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A US-Russia confrontation in Syrian skies is unlikely to be contained there

THINGS have come to a pretty pass when Turkey poses as the voice of moderation over the conflict in Syria, but Prime Minister Binali Yildirim’s “healing wounds” comments merit attention.

Ankara has itself been no slouch in causing Syria’s wounds, having initially worked with Saudi Arabia and Qatar to arm, train and provide entry into Syria for every jihadist outfit, including Isis and al-Qaida affiliates.

Its obsessive hostility to Kurdish self-determination in Turkey and Syria has served to justify backing Isis when it tried to drive the Kurds from Kobane and sending its own armed forces to occupy the Afrin canton of northern Syria’s Aleppo province.

The regime of President Recep Tayyip Erdogan understands, however, that direct confrontation between the Russian and US air forces in the skies over Syria is unlikely to be contained there.

Moscow’s threat to shoot down missiles directed at targets in Syria and to target the “source of the missiles” could have implications for Turkey, especially its Nato air base at Diyarbakir.

Ankara has distanced itself from the US in recent years — or possibly been distanced by Washington — as its erstwhile friends ignored its pleas not to ally themselves with the Kurdish People’s Protection Units (YPG), which not only stood firm against Isis at Kobane but drove the jihadists out of much of northern and eastern Syria.

In response the Erdogan government has rebuilt relations with Russia that were at rock bottom after Turkish fighters shot down a Russian Su-24 warplane over the Syrian-Turkish border area in 2015.

Both snubbed by Washington, they have eased travel restrictions, normalised trade ties and started military co-operation, with Moscow agreeing to sell Ankara its advanced S-400 anti-aircraft missile defence system.

Russia has said and done nothing about the Turkish occupation of Afrin and expulsion of the YPG.

More significantly, the same applies to the US, despite its recent close co-operation with the Kurds, using YPG troops as its military cutting edge against Isis in Syria as it did previously in Iraq before remaining silent in the face of Baghdad, first, and then Ankara dislodging its allies.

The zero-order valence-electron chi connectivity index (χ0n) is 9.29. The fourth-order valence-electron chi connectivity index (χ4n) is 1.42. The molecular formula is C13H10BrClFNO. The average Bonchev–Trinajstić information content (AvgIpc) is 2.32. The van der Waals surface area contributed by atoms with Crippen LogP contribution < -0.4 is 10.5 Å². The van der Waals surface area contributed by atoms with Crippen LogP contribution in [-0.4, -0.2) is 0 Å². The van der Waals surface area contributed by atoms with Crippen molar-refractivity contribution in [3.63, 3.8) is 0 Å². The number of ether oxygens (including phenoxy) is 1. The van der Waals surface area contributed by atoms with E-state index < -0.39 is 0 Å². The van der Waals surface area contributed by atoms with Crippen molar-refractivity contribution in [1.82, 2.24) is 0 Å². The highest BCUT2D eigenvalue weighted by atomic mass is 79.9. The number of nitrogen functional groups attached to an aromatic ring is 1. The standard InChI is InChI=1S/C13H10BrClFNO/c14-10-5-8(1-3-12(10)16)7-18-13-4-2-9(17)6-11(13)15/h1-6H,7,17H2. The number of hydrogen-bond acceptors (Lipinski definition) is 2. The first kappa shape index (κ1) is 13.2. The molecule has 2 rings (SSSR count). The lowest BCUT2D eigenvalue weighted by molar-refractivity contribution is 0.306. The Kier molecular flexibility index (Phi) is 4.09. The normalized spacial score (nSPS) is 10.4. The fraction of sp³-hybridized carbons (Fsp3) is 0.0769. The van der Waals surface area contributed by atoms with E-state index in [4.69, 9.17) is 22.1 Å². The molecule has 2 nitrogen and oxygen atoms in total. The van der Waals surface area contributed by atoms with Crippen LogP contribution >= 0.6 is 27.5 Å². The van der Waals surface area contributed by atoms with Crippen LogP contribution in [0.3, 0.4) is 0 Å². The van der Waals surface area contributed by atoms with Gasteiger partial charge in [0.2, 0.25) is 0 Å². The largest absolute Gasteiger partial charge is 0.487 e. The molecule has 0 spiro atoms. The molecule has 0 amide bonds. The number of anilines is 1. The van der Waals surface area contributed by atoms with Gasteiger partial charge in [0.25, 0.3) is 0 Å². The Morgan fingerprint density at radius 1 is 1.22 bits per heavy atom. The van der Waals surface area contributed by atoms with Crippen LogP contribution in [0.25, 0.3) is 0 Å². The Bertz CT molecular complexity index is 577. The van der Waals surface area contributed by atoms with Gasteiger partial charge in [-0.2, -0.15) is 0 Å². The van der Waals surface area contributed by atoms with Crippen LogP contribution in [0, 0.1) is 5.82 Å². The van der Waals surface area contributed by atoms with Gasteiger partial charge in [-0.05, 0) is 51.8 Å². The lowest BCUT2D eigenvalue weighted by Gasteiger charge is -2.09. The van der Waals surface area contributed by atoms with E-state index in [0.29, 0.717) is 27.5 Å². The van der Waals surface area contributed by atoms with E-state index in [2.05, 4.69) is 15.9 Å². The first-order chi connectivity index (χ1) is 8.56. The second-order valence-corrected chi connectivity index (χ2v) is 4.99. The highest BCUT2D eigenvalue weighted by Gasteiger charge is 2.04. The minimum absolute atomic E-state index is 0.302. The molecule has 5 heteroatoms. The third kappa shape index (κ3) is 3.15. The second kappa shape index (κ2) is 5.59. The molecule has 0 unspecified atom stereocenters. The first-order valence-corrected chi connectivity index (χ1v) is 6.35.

Donald Trump won the presidency partially through his assurance that his administration would not repeat the blood-soaked overseas adventures in Iraq and Afghanistan. He stated earlier this month that he would soon bring home all US forces in Syria.

This position was put on hold under pressure from the State Department and Pentagon, but it confirms the lack of public support for GIs being sent to war when the US is under no direct security threat.

There is a similar lack of desire for overseas conflicts in France and Britain, which is why recent involvement by the Nato forces has been restricted to aerial bombardment while proxy ground troops risk their lives in combat.

This meets the requirement of both brass hats and the hand-wringing “we have to do something” B-52 liberals whose consciences are always salved by bombing raids, irrespective of civilian “collateral damage.”

Sending warplanes into Syria’s Russia-defended airspace — or firing missiles from outside its borders — will be no picnic.

It won’t assist in investigating the truth behind the poison gas allegations made by the Jaish al-Islam jihadists and lapped up avidly by the Nato powers and mass media.

Nor will it help the long-suffering Syrian people, whose welfare is supposedly paramount for all concerned.

Bombing plans should be halted and full assistance given to prioritising scientific evidence over assertions to expose the reality of what happened in Douma.


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